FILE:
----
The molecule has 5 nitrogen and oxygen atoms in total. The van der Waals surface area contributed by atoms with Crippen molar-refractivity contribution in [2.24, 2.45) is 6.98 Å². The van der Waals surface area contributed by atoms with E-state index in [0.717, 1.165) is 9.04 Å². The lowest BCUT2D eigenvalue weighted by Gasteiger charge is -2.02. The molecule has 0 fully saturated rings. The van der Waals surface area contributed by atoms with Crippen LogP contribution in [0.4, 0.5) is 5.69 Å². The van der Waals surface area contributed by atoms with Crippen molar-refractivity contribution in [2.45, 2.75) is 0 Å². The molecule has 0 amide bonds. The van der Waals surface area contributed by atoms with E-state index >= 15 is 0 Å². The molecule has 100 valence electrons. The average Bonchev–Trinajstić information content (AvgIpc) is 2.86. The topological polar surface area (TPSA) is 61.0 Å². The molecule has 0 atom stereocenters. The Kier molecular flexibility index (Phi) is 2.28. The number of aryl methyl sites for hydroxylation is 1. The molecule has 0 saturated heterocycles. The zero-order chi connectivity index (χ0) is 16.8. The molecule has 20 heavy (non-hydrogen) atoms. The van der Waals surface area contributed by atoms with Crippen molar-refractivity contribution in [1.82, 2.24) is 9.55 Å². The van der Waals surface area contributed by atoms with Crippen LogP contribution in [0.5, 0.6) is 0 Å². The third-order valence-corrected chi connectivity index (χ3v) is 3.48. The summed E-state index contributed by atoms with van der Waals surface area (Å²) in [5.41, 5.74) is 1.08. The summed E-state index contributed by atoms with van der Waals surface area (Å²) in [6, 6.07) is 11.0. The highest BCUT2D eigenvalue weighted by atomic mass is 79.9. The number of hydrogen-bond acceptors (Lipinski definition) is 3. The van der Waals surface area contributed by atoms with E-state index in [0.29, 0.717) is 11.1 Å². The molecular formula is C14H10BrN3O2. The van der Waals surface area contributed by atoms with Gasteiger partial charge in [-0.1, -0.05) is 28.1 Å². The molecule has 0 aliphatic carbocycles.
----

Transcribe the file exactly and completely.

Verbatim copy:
The molecule has 5 nitrogen and oxygen atoms in total. The van der Waals surface area contributed by atoms with Crippen molar-refractivity contribution in [2.24, 2.45) is 6.98 Å². The van der Waals surface area contributed by atoms with E-state index in [0.717, 1.165) is 9.04 Å². The lowest BCUT2D eigenvalue weighted by Gasteiger charge is -2.02. The molecule has 0 fully saturated rings. The van der Waals surface area contributed by atoms with Crippen LogP contribution in [0.4, 0.5) is 5.69 Å². The van der Waals surface area contributed by atoms with Crippen molar-refractivity contribution in [2.45, 2.75) is 0 Å². The molecule has 0 amide bonds. The van der Waals surface area contributed by atoms with E-state index >= 15 is 0 Å². The molecule has 100 valence electrons. The average Bonchev–Trinajstić information content (AvgIpc) is 2.86. The topological polar surface area (TPSA) is 61.0 Å². The molecule has 0 atom stereocenters. The Kier molecular flexibility index (Phi) is 2.28. The number of aryl methyl sites for hydroxylation is 1. The molecule has 0 saturated heterocycles. The zero-order chi connectivity index (χ0) is 16.8. The molecule has 20 heavy (non-hydrogen) atoms. The van der Waals surface area contributed by atoms with Crippen molar-refractivity contribution in [1.82, 2.24) is 9.55 Å². The van der Waals surface area contributed by atoms with Crippen LogP contribution in [0.5, 0.6) is 0 Å². The third-order valence-corrected chi connectivity index (χ3v) is 3.48. The summed E-state index contributed by atoms with van der Waals surface area (Å²) in [5.41, 5.74) is 1.08. The summed E-state index contributed by atoms with van der Waals surface area (Å²) in [6, 6.07) is 11.0. The highest BCUT2D eigenvalue weighted by atomic mass is 79.9. The number of hydrogen-bond acceptors (Lipinski definition) is 3. The van der Waals surface area contributed by atoms with E-state index in [0.29, 0.717) is 11.1 Å². The molecular formula is C14H10BrN3O2. The van der Waals surface area contributed by atoms with Gasteiger partial charge in [-0.1, -0.05) is 28.1 Å². The molecule has 0 aliphatic carbocycles.